Seattle Police Detective Nick Bauer attributes a lighter juvenile crime caseload this summer to a push by police and prosecutors to focus time and resources on the county’s most prolific juvenile offenders, reports the Seattle Times. King County Prosecutor Dan Satterberg said the High Impact Offender Unit targets juveniles with the greatest number of arrests to ensure their cases are handled aggressively in court. Satterberg said the program is modeled after the agency’s highly successful crackdown on car thieves.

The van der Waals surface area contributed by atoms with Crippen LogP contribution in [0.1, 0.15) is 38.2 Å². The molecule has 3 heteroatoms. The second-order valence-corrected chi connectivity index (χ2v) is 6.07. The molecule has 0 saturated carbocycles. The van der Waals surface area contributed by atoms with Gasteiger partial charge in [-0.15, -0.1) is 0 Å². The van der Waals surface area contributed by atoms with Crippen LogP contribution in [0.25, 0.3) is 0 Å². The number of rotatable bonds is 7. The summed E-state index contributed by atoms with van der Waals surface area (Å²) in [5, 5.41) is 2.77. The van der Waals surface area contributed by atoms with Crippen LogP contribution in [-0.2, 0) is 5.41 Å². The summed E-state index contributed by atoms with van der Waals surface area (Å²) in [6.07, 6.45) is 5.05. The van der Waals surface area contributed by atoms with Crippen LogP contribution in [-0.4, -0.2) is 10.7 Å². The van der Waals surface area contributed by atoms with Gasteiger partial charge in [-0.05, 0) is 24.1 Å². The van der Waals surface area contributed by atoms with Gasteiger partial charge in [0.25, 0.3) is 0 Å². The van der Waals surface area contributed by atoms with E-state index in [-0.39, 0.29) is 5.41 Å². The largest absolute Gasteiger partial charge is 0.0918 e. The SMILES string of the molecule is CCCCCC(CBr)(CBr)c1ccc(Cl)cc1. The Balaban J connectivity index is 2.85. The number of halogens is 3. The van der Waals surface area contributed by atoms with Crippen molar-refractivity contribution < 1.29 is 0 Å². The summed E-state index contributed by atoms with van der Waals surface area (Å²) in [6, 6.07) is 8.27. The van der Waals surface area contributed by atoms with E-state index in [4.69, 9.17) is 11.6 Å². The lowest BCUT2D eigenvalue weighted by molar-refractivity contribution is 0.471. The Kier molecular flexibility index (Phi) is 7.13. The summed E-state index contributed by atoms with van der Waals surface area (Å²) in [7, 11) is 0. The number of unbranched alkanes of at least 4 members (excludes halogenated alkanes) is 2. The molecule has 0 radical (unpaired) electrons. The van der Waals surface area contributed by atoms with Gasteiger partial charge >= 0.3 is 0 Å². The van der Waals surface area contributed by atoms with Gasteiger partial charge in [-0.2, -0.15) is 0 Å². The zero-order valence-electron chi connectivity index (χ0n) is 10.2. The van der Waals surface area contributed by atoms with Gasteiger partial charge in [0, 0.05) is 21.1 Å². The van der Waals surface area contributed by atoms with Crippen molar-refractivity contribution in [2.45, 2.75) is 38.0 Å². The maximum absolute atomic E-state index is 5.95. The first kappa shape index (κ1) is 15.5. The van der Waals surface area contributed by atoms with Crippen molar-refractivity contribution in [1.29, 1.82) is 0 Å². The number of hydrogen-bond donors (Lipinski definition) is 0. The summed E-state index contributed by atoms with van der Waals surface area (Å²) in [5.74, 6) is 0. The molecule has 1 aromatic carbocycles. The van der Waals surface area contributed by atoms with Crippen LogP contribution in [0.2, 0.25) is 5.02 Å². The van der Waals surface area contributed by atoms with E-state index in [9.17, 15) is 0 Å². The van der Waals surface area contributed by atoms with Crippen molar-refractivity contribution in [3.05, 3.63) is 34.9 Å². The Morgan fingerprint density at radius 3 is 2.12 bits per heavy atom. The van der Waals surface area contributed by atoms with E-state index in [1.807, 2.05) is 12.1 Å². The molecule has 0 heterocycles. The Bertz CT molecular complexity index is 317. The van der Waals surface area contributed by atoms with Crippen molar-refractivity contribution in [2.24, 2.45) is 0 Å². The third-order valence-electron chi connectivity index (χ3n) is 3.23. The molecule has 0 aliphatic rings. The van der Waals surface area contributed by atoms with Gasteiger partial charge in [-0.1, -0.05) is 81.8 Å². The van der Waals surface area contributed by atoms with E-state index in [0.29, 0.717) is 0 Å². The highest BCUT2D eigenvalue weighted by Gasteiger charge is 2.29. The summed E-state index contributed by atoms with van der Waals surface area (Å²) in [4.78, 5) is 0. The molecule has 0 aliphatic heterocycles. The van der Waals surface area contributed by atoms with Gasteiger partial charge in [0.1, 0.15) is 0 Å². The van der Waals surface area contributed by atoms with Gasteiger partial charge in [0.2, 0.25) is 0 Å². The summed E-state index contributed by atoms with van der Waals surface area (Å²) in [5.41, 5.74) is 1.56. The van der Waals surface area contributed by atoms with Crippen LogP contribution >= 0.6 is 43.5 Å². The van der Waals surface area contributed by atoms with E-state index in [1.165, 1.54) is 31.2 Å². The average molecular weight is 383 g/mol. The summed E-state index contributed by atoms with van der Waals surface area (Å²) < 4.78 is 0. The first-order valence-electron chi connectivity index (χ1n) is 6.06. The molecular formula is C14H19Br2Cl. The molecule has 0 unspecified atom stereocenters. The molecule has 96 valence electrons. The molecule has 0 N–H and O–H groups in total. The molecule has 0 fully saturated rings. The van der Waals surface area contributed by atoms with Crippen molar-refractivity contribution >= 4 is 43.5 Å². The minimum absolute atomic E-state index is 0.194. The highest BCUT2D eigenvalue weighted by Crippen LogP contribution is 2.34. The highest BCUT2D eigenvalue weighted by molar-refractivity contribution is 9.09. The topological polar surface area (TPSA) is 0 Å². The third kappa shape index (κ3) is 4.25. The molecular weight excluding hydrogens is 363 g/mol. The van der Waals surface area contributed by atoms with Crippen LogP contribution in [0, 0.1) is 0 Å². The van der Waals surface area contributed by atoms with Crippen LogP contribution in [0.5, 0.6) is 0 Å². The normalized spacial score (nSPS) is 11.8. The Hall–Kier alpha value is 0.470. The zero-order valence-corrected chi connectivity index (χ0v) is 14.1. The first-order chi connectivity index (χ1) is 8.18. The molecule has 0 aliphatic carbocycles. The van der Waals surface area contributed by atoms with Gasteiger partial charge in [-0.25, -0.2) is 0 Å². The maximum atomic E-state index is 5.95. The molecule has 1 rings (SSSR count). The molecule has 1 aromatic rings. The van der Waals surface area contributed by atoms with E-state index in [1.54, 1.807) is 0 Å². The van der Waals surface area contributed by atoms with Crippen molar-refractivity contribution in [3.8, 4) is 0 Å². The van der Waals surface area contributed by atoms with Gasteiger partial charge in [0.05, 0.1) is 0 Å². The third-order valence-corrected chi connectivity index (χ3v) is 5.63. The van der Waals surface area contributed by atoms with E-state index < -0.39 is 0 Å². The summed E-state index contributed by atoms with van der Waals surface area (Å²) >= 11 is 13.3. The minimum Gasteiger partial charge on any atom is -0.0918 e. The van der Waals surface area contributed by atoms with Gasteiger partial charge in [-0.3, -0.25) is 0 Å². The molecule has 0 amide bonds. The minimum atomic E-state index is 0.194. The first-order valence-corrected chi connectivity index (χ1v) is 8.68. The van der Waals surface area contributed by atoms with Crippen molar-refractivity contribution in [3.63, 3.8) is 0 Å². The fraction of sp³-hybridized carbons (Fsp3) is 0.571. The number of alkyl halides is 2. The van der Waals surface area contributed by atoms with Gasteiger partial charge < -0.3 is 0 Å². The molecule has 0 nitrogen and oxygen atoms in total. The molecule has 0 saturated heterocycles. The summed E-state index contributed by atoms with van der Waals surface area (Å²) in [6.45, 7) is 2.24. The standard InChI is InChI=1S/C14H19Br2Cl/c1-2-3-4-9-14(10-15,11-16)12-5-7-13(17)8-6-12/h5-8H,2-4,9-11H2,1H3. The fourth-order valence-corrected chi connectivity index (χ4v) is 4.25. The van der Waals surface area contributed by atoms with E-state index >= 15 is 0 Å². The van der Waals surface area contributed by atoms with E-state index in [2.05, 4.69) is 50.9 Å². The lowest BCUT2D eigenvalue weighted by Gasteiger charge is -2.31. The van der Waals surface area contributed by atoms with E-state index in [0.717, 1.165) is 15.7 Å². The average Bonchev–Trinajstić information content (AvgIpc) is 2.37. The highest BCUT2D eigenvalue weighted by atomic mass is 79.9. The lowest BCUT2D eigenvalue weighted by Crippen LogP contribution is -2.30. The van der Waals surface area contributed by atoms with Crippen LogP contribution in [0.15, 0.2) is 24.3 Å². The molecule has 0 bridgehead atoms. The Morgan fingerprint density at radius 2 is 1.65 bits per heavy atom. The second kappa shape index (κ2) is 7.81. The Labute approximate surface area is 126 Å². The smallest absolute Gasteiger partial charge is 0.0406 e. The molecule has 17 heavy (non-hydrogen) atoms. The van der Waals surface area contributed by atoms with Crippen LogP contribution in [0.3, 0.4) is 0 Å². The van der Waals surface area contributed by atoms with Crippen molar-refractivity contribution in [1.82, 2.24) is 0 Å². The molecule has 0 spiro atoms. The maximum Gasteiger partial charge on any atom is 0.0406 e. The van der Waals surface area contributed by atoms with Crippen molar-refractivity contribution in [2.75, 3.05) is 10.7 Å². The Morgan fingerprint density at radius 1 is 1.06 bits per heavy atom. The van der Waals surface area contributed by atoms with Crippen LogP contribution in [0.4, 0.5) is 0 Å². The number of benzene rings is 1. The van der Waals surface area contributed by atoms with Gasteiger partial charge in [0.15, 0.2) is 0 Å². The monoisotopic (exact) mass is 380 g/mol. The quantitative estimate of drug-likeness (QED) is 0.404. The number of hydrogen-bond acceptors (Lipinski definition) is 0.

Police and prosecutors so far have targeted about 30 youths. Several have received the harshest juvenile sentence possible – incarceration until they turn 21. “While it seems we are being tough on the kids, it’s a bit of tough love,” Satterberg said. “It gives the community a break from an out-of-control teenage criminal.” The program aids cooperation beteen police and prosecutors. “There has always been an imaginary barrier between prosecutors and street cops,” Bauer said. “It was just habit. Now the High Impact Offender program has opened communication.” The Governor’s Juvenile Justice Advisory Committee says juvenile arrests across the state have declined more than 30 percent over the past decade. State authorities say there is no evidence that the High Impact Officer Unit has played any role in the overall decline in juvenile crime. “We believe Washington, for several years, has developed alternative ways of responding to juvenile criminal behavior,” said advisory committee Chairman Paul Holland. “Nobody can claim any direct link between any program and any decline.”